Scott, I know the offensive line has been an issue in Pittsburgh, too. What’s the status of things there, and how much better can we expect the Steelers to be up front?
Scott Brown: Paul, that is one of the biggest questions facing the Steelers. The offensive line is one of the youngest and most inexperienced the Steelers have assembled in decades. But the group is athletic and has plenty of what coach Mike Tomlin likes to call "pedigree."
Two of the starters are first-round draft picks. Two others are second-round selections. The Steelers have clearly made a big investment in the offensive line, and they need a major return on that investment for this team to return to the playoffs.
The Titans, I'm sure, will test that line with plenty of blitzes, as the first-team offensive line struggled with pass-blocking in the preseason.
Speaking of blitzes, Titans quarterback Jake Locker will see his share with the ageless wonder Dick LeBeau still calling defenses in Pittsburgh.
How is Locker progressing, and is he the long-term answer at quarterback in Tennessee?
Paul Kuharsky: The verdict on whether Locker is the guy for the long haul won’t come until after we see this season.
He steadily improved in camp and the preseason and has reason to feel good about the state of things. I don’t think he’s going to have many games in his career in which he throws for 300 yards, but the Titans aren’t built to ask that of him. They’ll get him on the move to make simple throws and decisions, especially early, when he often needs to settle down and find a rhythm.
That line will give him time and be far better at creating space for Chris Johnson and newcomer Shonn Greene. If the Titans run effectively -- and the preseason suggested that’s one thing they are definitely good at -- they can build play-action off that and Locker will be in a perfect setting to succeed.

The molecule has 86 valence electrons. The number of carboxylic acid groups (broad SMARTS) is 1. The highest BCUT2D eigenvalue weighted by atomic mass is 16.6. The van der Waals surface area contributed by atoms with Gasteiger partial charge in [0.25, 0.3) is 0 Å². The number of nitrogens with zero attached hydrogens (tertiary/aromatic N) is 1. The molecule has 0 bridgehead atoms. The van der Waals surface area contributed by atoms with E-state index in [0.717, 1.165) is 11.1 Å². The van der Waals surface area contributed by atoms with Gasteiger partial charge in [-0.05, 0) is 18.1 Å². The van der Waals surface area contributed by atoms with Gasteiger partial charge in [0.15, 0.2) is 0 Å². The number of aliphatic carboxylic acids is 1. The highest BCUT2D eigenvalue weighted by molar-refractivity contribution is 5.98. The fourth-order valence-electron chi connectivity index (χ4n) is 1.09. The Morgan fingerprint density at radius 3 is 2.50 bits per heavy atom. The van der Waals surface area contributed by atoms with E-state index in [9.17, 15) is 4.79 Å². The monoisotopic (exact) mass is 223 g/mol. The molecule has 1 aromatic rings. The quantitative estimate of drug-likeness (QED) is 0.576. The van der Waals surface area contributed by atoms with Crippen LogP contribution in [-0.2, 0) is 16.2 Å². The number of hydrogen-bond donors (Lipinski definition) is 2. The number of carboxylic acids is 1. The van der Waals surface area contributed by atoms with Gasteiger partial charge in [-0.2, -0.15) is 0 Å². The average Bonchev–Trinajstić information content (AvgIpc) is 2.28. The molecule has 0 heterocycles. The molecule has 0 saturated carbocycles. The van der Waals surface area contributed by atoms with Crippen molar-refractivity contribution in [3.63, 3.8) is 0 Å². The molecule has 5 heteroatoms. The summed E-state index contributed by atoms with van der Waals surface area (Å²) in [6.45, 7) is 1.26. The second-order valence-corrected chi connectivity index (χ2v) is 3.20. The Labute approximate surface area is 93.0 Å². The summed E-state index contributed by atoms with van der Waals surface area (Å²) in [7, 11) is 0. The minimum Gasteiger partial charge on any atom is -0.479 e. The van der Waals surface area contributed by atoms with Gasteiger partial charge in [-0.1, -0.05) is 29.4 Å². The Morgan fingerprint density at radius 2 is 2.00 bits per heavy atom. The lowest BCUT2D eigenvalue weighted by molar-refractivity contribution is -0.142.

The two big questions are about his accuracy and how he will react to new, unforeseen circumstances. You know, the kind of stuff Lebeau has designed for this game especially for him.
Does LeBeau have the pieces to do the sort of things to confuse a young quarterback?
Brown: He has one of the most valuable pieces of all in Troy Polamalu. The dynamic strong safety allows LeBeau to do so much because he plays all over the field and opposing quarterbacks don't know where he is going to be from snap to snap.
Polamalu missed nine games last season because of a recurring calf injury, but he looked like his old self in training camp and the preseason. In that sense, the timing isn't good for the Titans to play the Steelers because Polamalu is at full strength. Outside linebacker LaMarr Woodley also seems poised to bounce back from an injury-plagued season in which he registered just four sacks.
With those two and other players such as inside linebacker Lawrence Timmons and rookie outside linebacker Jarvis Jones, LeBeau won't hold back -- particularly against a relatively inexperienced quarterback who is still finding his way in the NFL.
Paul, the Steelers have never lost at Heinz Field in September under Tomlin. My question for you is what will it take for the Titans to pull off the upset on Sunday?
Kuharsky: I think it’s possible. They’d have to show poise, withstand the bad moments, minimize mistakes. You know the drill.
This is a team that has been run on by lesser running backs in the recent past, so it can’t take Isaac Redman lightly, and we’ll find out fast if Sammie Hill and Ropati Pitoitua are going to help answer the run-defense deficiencies.
The Titans must get Roethlisberger to the ground when they have the chance. After an offseason talking of press coverage, they haven’t changed at all at cornerback, and I imagine Roethlisberger will find things to attack. He knows Titans strong safety Bernard Pollard from his time in Baltimore. I won’t be surprised if the Steelers plot to get Pollard in coverage situations they feel they can exploit.
The other big question here, the elephant in the room: Your first game for ESPN.com? You ready?
Brown: To help myself to some Tomlinisms: This is where the rubber meets the road, but this is not my first rodeo. I believe I have sharpened my pen (does that still apply in the dot.com world?) for battle, but I will have to pay attention to detail. Ultimately, it comes down to making plays (or deadline in this case) inside stadiums with the lights on (yes, I know it is a 1 p.m. start, but gray days in Pittsburgh are as noteworthy as grass on a golf course). Such is life in the National Football League (and ESPN.com), and I embrace the challenge.